Kosmos (satellite)

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Kosmos (Russian: Ко́смос, IPA: [ˈkozməs], Cosmos) is a designation given to a large number of satellites operated by the Soviet Union and subsequently Russia. Kosmos 1, the first spacecraft to be given a Kosmos designation, was launched on March 16, 1962.

As of January 2014, 2,490 Kosmos satellites had been launched. The spacecraft do not form a single programme, but instead consist of almost all Soviet and Russian military satellites, as well as a number of scientific satellites, and spacecraft which failed during or immediately after launch, but still reached orbit. Most Soviet and subsequently Russian military satellites were given Kosmos designations. Spacecraft include optical reconnaissance satellites, communications satellites, early warning missile defence spacecraft, nuclear-powered radar reconnaissance satellites, anti-satellite weapons and their targets, navigation satellites and technology demonstrators. Some scientific spacecraft such as Dnepropetrovsk Sputnik, Bion and Meteor satellites were also given Kosmos designations. The designation is given only to satellites which are in Earth orbit. Typically, Soviet Lunar and planetary missions were initially put into a low Earth parking orbit along with an upper stage, which would later burn for around four minutes to place the spacecraft into a cislunar or a heliocentric orbit. If the engine misfired or the burn was not completed, the probes which would be left in Earth orbit would be given a Kosmos designation. Control systems for 152 spacecraft which were later assigned Kosmos designations were developed and manufactured by NPO Electropribor (Kharkiv).[1]

Early Kosmos satellites[edit]

Kosmos 1[edit]

Main article: Kosmos 1

Kosmos 1, also known as Sputnik 11, was launched on March 16, 1962 at 12:00:00 UTC. Orbital mass 285 kg. It was the first satellite of the Soviet Earth Satellite series.[2] Employed radio instruments in order to study the structure of the ionosphere.

Kosmos 2[edit]

Main article: Kosmos 2

Kosmos 2, also known as Sputnik 12, was launched on April 6, 1962 at 17:16:00 UTC. Orbital mass 285 kg. It was the second satellite of the Soviet Earth Satellite series.[2] Employed radio instruments in order to study the structure of the ionosphere.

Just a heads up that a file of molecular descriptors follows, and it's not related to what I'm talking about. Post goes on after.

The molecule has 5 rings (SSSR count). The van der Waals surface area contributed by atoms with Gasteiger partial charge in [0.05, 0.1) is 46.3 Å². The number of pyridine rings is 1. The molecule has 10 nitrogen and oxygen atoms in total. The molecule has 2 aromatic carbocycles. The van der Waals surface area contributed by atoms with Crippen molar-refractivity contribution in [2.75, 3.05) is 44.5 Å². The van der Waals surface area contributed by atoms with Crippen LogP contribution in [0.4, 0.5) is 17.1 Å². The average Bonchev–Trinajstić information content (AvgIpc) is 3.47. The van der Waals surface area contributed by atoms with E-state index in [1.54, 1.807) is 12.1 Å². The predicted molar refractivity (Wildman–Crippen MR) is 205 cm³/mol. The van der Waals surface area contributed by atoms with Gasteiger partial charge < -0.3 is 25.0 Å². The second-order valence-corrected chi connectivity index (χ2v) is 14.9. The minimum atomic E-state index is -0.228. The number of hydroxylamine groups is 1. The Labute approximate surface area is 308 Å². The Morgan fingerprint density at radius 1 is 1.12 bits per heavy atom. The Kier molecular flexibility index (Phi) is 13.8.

Kosmos 3[edit]

Main article: Kosmos 3

Kosmos 3, also known as Sputnik 13, was launched on April 24, 1962 at 04:04:00 UTC. Orbital mass 330 kg. It belongs to the Soviet Earth Satellite series.[2] It was used to study the upper layers of the atmosphere, Earth and the outer space. Data was relayed to Earth by a multichannel telemetry systems equipped with space-borne memory units.

Kosmos 4[edit]

Main article: Kosmos 4

Kosmos 4, also known as Sputnik 14, was launched on April 26, 1962 at 10:04:00 UTC. Orbital mass 4600 kg. It was used to study the upper layers of the atmosphere, Earth and the outer space. It was developed to measure radiation before and after nuclear tests conducted during the US project Starfish.[2] Data was relayed to Earth by a multichannel telemetry systems equipped with space-borne memory units.

Kosmos 5[edit]

Main article: Kosmos 5

Kosmos 5, also known as Sputnik 15, was launched on May 28, 1962 at 03:07:00 UTC. Orbital mass 280 kg. It was used to study the upper layers of the atmosphere, Earth and the outer space. Data was relayed to Earth by a multichannel telemetry systems equipped with space-borne memory units.[2]

Kosmos 6[edit]

Main article: Kosmos 6

Kosmos 6, also known as Sputnik 16, was launched on June 30, 1962 at 16:04:00 UTC from Kapustin Yar. Orbital mass 355 kg. It was a Soviet DS (Dnepropetrovsk Sputnik) type military satellite built in Ukraine for launch by Kosmos launch vehicles. It was used for military and scientific research and component proving tests.[2]

Kosmos 7[edit]

Main article: Kosmos 7

Kosmos 7, also known as Sputnik 17, was launched on July 28, 1962 at 09:21:00 UTC. Orbital mass 4600 kg. It was used to study the upper layers of the atmosphere, Earth and the outer space. Data was relayed to Earth by a multichannel telemetry systems equipped with space-borne memory units. It was used to measure radiation in the space environment in order to guarantee safety during the flight of the Vostok 3 and Vostok 4 spacecraft.[2]

Kosmos 8[edit]

Main article: Kosmos 8

Kosmos 8, also known as Sputnik 18, was launched on August 18, 1962 at 05:02:00 UTC from Kapustin Yar. Orbital mass 337 kg. It was a Soviet DS (Dnepropetrovsk Sputnik) type military satellite built in Ukraine for launch by Kosmos launch vehicles. It was used for military and scientific research and component proving tests.[2]

Other Kosmos satellites[edit]

See also[edit]


References[edit]

  1. ^ Krivonosov, Khartron: Computers for rocket guidance systems
  2. ^ a b c d e f g h The Sputnik program, Professor Chris Mihos, Case Western Reserve University[dead link]
  3. ^ Harwood, Bill (2009-02-11). "U.S. And Russian Satellites Collide". CBS News. Retrieved 2009-02-11. 
  4. ^ "Russian, U.S. satellites collide in space", by Yuri Pushkin, CNN

External links[edit]